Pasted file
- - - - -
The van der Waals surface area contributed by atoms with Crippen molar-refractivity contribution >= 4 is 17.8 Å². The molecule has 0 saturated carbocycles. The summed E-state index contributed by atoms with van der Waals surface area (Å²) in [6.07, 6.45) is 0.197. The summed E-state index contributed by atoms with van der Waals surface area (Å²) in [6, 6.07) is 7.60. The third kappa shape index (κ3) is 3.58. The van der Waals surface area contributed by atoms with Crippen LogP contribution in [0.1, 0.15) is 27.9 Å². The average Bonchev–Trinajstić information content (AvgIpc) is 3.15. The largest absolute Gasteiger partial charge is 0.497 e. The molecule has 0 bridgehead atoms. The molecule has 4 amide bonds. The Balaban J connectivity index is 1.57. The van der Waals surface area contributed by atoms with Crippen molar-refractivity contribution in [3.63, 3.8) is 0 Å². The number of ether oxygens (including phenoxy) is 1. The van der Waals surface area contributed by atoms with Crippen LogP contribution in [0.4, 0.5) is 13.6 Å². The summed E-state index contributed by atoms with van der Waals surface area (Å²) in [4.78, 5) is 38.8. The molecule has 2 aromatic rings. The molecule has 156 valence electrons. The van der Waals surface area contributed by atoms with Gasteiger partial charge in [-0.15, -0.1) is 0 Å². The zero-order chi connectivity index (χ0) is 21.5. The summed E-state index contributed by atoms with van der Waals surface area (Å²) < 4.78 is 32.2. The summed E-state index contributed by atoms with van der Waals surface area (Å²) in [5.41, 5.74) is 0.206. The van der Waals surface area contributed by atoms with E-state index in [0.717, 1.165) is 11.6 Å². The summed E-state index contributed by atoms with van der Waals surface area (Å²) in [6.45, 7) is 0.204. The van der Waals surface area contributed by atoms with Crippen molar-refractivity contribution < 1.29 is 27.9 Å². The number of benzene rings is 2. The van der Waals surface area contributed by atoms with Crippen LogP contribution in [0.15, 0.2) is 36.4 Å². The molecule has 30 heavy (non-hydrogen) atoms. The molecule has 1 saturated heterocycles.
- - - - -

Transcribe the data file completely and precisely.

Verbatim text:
The van der Waals surface area contributed by atoms with Crippen molar-refractivity contribution >= 4 is 17.8 Å². The molecule has 0 saturated carbocycles. The summed E-state index contributed by atoms with van der Waals surface area (Å²) in [6.07, 6.45) is 0.197. The summed E-state index contributed by atoms with van der Waals surface area (Å²) in [6, 6.07) is 7.60. The third kappa shape index (κ3) is 3.58. The van der Waals surface area contributed by atoms with Crippen LogP contribution in [0.1, 0.15) is 27.9 Å². The average Bonchev–Trinajstić information content (AvgIpc) is 3.15. The largest absolute Gasteiger partial charge is 0.497 e. The molecule has 0 bridgehead atoms. The molecule has 4 amide bonds. The Balaban J connectivity index is 1.57. The van der Waals surface area contributed by atoms with Crippen molar-refractivity contribution in [3.63, 3.8) is 0 Å². The number of ether oxygens (including phenoxy) is 1. The van der Waals surface area contributed by atoms with Crippen LogP contribution in [0.4, 0.5) is 13.6 Å². The summed E-state index contributed by atoms with van der Waals surface area (Å²) in [4.78, 5) is 38.8. The molecule has 2 aromatic rings. The molecule has 156 valence electrons. The van der Waals surface area contributed by atoms with Gasteiger partial charge in [-0.15, -0.1) is 0 Å². The zero-order chi connectivity index (χ0) is 21.5. The summed E-state index contributed by atoms with van der Waals surface area (Å²) < 4.78 is 32.2. The summed E-state index contributed by atoms with van der Waals surface area (Å²) in [5.41, 5.74) is 0.206. The van der Waals surface area contributed by atoms with E-state index in [0.717, 1.165) is 11.6 Å². The summed E-state index contributed by atoms with van der Waals surface area (Å²) in [6.45, 7) is 0.204. The van der Waals surface area contributed by atoms with Crippen molar-refractivity contribution < 1.29 is 27.9 Å². The number of benzene rings is 2. The van der Waals surface area contributed by atoms with Crippen LogP contribution in [0.15, 0.2) is 36.4 Å². The molecule has 30 heavy (non-hydrogen) atoms. The molecule has 1 saturated heterocycles.